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About Alix Schulz

Alix Schulz is an MJur-graduate of the University of Oxford. She is now a research assistant and PhD candidate at the Institute for Comparative Law, Conflict of Laws and International Business Law at the University of Heidelberg (Chair Prof. Dr. Marc-Philippe Weller).

Citations


,Alix Schulz, “Equal Marriage – Unequal Parenthood”, (OxHRH Blog, April 2021), <https://ohrh.law.ox.ac.uk/equal-marriage-unequal-parenthood>[Date of access].

In 2017, same-sex couples in Germany were granted the right to marry. While the legislator’s decision was celebrated at the time, much remains to be done. In particular, the law of parentage still does not adequately reflect the fundamental rights of same-sex couples and their children. Decisions from two German courts challenge this legal situation. The proceedings have been stayed for a decision by the German Constitutional Court.

Under German Law, the legal mother of a child is the woman who gave birth to the child (Section 1591 German Civil Code). Furthermore, according to Section 1592 (1) German Civil Code, the father of a child is either the man who is married to the mother (no.1) or the man who has acknowledged paternity (no. 2) or whose paternity has been judicially established (no. 3).

These provisions still reflect the traditional idea that genetic, gestational, social, and legal parenthood typically coincide. However, they are no longer adequate for family life in the 21st century. Due to new reproductive technologies (e.g. egg or embryo donation), it is now possible that the woman who gives birth to a child is not genetically related to this child. Furthermore, as couples increasingly rely on artificial insemination using a donor’s sperm, legal and genetic parenthood can similarly deviate on the father’s side.

For many same-sex couples, the rapid developments in assisted reproduction have opened new opportunities to have children on their own. Nevertheless, German Law has yet to catch up. For example, as the law currently stands, the mother’s wife or partner (unlike the husband in an opposite-sex marriage) is not automatically granted the status as legal parent. Rather, the mother’s wife can only become the legal parent by means of adoption (Sections 1741 et seq. German Civil Code). Thus, contrary to other European countries, German law does not yet recognise the so-called “co-motherhood”, whereby the partner or wife of the biological mother is automatically recognised as second legal parent.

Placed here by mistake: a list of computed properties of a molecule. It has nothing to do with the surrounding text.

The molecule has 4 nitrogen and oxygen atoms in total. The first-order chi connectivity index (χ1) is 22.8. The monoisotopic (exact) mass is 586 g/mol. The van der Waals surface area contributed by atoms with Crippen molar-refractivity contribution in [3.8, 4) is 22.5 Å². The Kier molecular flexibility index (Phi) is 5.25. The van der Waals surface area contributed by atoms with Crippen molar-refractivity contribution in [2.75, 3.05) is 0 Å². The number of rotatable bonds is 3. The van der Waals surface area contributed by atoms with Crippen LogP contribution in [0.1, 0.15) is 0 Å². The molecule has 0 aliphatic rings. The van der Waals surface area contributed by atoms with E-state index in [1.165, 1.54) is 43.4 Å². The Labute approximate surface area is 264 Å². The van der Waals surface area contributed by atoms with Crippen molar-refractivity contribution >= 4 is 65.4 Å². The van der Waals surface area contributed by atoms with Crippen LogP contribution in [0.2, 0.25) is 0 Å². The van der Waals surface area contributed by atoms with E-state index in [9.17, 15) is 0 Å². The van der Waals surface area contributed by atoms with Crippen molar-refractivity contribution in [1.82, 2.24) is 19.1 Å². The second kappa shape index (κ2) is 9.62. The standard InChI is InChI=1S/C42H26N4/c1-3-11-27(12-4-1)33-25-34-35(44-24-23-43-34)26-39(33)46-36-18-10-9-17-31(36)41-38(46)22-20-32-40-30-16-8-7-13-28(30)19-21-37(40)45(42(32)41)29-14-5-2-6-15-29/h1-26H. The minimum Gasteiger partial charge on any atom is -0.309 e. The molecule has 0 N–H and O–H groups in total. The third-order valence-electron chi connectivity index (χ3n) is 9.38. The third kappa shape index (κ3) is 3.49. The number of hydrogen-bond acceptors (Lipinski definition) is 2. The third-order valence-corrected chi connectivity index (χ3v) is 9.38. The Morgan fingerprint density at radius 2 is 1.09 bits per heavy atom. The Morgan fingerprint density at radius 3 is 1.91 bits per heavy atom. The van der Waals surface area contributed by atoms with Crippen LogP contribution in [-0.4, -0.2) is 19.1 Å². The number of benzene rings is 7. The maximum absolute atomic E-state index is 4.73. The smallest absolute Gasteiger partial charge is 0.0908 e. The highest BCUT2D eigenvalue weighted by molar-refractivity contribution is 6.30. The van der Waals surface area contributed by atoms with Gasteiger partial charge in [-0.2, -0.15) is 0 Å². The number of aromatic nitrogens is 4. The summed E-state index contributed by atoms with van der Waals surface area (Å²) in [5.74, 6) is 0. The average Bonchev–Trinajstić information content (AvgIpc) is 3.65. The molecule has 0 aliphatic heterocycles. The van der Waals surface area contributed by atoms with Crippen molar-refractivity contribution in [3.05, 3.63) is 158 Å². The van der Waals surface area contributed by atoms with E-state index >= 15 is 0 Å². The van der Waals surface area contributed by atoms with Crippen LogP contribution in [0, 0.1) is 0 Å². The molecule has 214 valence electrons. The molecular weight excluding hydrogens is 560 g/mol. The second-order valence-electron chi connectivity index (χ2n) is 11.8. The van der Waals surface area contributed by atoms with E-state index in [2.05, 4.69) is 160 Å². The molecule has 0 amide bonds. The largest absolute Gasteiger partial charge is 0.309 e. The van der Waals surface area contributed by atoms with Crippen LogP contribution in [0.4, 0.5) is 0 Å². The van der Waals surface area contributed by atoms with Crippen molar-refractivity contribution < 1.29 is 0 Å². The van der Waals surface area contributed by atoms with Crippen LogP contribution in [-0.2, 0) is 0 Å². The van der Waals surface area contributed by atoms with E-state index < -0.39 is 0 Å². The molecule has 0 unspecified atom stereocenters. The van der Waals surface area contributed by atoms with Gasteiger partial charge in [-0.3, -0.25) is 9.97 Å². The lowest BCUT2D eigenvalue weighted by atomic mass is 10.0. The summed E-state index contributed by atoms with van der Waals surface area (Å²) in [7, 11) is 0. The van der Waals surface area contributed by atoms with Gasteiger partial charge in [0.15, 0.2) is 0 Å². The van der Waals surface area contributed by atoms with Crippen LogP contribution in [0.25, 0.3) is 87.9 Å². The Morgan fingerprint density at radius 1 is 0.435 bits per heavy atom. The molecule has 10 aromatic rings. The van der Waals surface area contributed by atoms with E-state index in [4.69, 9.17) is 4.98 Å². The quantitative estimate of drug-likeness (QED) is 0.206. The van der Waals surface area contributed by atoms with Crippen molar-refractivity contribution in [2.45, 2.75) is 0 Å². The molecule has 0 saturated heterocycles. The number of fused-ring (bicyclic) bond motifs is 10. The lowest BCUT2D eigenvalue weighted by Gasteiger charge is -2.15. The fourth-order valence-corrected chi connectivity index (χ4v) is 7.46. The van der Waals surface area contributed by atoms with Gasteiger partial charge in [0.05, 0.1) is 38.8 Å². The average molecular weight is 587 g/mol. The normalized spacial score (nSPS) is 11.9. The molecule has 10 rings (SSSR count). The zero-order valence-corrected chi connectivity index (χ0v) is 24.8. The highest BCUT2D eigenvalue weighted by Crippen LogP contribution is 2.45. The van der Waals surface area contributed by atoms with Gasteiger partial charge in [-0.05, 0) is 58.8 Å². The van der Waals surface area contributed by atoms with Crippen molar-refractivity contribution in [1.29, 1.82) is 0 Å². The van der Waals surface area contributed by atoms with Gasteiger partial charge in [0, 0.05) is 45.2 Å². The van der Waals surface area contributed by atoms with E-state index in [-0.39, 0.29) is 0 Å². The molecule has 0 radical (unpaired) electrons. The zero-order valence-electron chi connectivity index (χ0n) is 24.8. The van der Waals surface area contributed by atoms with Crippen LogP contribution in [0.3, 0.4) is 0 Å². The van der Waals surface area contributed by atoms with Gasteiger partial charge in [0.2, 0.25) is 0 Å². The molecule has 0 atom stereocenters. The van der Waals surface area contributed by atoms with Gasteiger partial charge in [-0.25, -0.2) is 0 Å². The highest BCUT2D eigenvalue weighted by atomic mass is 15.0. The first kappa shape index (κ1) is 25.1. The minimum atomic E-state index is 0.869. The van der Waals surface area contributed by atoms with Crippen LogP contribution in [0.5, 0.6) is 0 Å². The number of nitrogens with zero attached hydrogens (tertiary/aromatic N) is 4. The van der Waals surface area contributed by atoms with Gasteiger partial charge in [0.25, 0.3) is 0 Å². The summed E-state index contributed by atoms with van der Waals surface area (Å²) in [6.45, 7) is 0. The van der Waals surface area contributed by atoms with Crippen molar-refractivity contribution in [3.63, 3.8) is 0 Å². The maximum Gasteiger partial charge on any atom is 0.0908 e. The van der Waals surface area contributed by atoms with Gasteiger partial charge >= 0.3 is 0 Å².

Two recent court decisions challenge this legal situation. On 24 March 2021, the Higher Regional Court Celle (“Oberlandesgericht”) announced that it would stay proceedings for a decision by the German Constitutional Court regarding the question whether Section 1592 Civil Code is compatible with the German Constitution (“Basic Law”). Only one day later, the Higher Regional Court Berlin (“Kammergericht”) announced that it too would refer this question to the Constitutional Court.

While both courts agree that the current rules on legal parentage are not in line with the fundamental rights of same-sex couples and their children, their reasoning slightly differs. The Higher Regional Court Celle mainly focuses on the parental rights and responsibilities set forth in Art. 6 (2) Basic Law. By contrast, the Higher Regional Court Berlin concentrates on the general principle of equality guaranteed in Article 3 (1) Basic Law. In the court’s view, Section 1592 Civil Code leads to unequal treatment of children conceived through medically assisted insemination. This is because depending on whether a child is born into an opposite-sex or same-sex marriage, the child will have two legal parents or only one.

It is striking that both courts refrained from examining the compatibility of Section 1592 Civil Code with Article 3 (3) Basic Law (“no person shall be favoured or disfavoured because of sex”). After all, the mother’s wife is denied the status as legal parent only because she is a woman. This would already be sufficient for a claim of sex-based discrimination in terms of Art. 3 (3) Basic Law. However, as Section 1592 Civil Code clearly reflects a heteronormative notion of parenthood, it should also be assessed whether the current legal situation discriminates on grounds of sexual orientation. While the German Constitutional Court has ruled that “sex” as ground for discrimination also includes “gender identity”, it is still disputed whether the same holds true for “sexual orientation”. One can hope that the Constitutional Court will seize the opportunity to clarify this important constitutional question.

Overall, there is significant reason to conclude that the current legal rules on parentage are not in line with the fundamental rights of same-sex couples and their children. Thus, four years after the introduction of equal marriage, it is time that the German legislature establishes equal parenthood.

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